and low-light capabilities on the digitalcamerainfo.com site
If you MUST use a point-and-shoot camera, then the Olympus Stylus 410
(under $400) is widely recommended by professionals for good low-light
capabilities, although it won?t match what you can do with a digital
SLR using the manual settings.
Because of the other variables, such as color quality, weight, noise,
and price, I feel you would be much better served by looking at the
various camera reviews as linked to on the above Google search page.
The search terms used were on the Advanced Search page where you can
specify the site to search, the terms (low light) in the ALL dialog
box, ISO in the AT LEAST ONE dialog box and www.digitalcamerainfo.com
in the ONLY site or domain dialog box.
If you discover that you can afford a more expensive professional
camera (perhaps by finding one used), then check out
You can easily compare specs on many cameras in your price range
starting at www.shopper.cnet.com.
Click on Digital Cameras
Then narrow your choices by filtering, probably price would be best for your needs.
for $600 to $800
You can easily build comparison charts for any cameras you are
interested in and most include ISO speed equivalent ratings.
For an introduction to low-light photography, you might want to check out
You will find 10 low-light tips at
Thank you again for turning to Answers.Google for help. Once more I
would like to caution you that you are unlikely to get good results
from any digital camera in the low-light conditions you describe. Many
will do very well if you use a tripod and are taking shots of
buildings or something else which isn?t moving, but that doesn?t apply
so you need both fast shutter speed and extremely sensitive media. You
simply can?t have both but you will probably be happiest with the
Nikon D70 if you can locate one used. It has very good sensitivity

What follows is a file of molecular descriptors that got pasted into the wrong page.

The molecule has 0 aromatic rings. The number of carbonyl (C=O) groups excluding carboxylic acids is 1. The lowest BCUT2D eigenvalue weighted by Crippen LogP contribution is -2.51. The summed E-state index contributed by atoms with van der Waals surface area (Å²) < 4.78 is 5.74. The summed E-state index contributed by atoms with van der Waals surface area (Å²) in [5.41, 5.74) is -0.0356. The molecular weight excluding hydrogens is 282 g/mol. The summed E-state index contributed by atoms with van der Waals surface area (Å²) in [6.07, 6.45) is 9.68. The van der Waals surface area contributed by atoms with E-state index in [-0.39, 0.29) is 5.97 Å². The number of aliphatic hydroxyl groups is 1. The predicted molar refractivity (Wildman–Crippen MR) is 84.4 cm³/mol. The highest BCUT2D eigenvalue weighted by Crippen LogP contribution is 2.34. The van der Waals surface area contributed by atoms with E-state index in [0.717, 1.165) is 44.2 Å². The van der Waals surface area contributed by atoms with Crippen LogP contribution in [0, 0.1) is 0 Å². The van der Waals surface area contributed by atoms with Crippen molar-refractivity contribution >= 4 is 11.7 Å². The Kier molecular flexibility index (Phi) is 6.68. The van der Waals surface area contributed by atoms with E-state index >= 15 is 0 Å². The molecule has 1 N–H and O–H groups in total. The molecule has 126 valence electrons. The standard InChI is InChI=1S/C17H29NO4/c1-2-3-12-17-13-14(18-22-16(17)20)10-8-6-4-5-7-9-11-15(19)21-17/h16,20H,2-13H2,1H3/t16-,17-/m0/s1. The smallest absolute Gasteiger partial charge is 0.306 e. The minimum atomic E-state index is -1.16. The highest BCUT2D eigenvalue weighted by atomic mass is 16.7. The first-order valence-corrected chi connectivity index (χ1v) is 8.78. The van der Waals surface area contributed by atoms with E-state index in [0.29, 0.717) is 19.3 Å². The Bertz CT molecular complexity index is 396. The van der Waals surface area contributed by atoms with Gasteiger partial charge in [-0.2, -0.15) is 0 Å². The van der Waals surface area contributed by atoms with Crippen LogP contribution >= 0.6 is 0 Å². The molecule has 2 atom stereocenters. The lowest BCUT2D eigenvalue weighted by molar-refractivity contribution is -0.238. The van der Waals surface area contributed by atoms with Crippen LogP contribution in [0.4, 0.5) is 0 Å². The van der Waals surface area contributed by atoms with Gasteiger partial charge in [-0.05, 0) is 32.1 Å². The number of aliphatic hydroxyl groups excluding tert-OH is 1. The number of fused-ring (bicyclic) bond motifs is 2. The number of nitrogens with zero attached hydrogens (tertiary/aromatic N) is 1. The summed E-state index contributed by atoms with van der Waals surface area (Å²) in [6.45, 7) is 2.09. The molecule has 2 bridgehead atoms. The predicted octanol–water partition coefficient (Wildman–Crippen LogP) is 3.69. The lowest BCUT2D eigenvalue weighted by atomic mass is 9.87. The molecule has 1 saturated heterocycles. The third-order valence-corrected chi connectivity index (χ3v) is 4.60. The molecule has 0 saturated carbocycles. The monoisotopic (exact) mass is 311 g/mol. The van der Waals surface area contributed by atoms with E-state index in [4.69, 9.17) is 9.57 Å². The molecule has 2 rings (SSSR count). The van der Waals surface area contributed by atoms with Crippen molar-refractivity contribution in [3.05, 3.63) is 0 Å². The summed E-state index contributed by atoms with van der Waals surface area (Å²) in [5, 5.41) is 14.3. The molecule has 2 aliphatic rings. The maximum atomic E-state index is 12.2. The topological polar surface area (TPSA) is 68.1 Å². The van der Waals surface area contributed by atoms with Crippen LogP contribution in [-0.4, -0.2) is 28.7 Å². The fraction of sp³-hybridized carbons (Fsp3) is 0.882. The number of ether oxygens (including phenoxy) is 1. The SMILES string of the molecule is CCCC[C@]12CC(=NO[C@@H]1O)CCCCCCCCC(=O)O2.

(ISO 1600), interchangeable lenses (zooms will always have lower F
stop ratings than a similarly priced fixed lens), and can take time
exposures where that would be appropriate (perhaps the stage without
anyone moving around on it?)
Remember that digital cameras are always comming down in price so,
while the camera I would recommend (Nikon D70) is just outside your
current limit, I strongly recommend that you look into the possibility
of buying a used unit from a reliable dealer or put off your purchase
a few months in the hope that prices will come down just enough to
give you what you need. Although it isn't the only consideration, the
maximum ISO equivalent number is your most important factor and I just
can't see you getting acceptable results with any camera not offering
at least 1000, preferably 1600.
Unless you move up to a digital SLR with full manual option, I would
simply stay with what you are now using - no point-and-shoot will
provide professional results in these conditions and, although you
didn't say what you are now using, the chances are that you will do
better by investing in the best photo editing software and plug-ins
rather than buying another inexpensive automatic digital camera.
I'm sorry if this doesn't meet your needs but you need to remember
that the correct answer may not always be the one you were hoping for.
Disclaimers - I do contract work for CNET and used to work for Shopper
but have no connection with those sites I have listed above.
I also own and use camera equipment ranging from 35mm and digital
through 4x5 cut film but mostly I use digital video and digital SLRs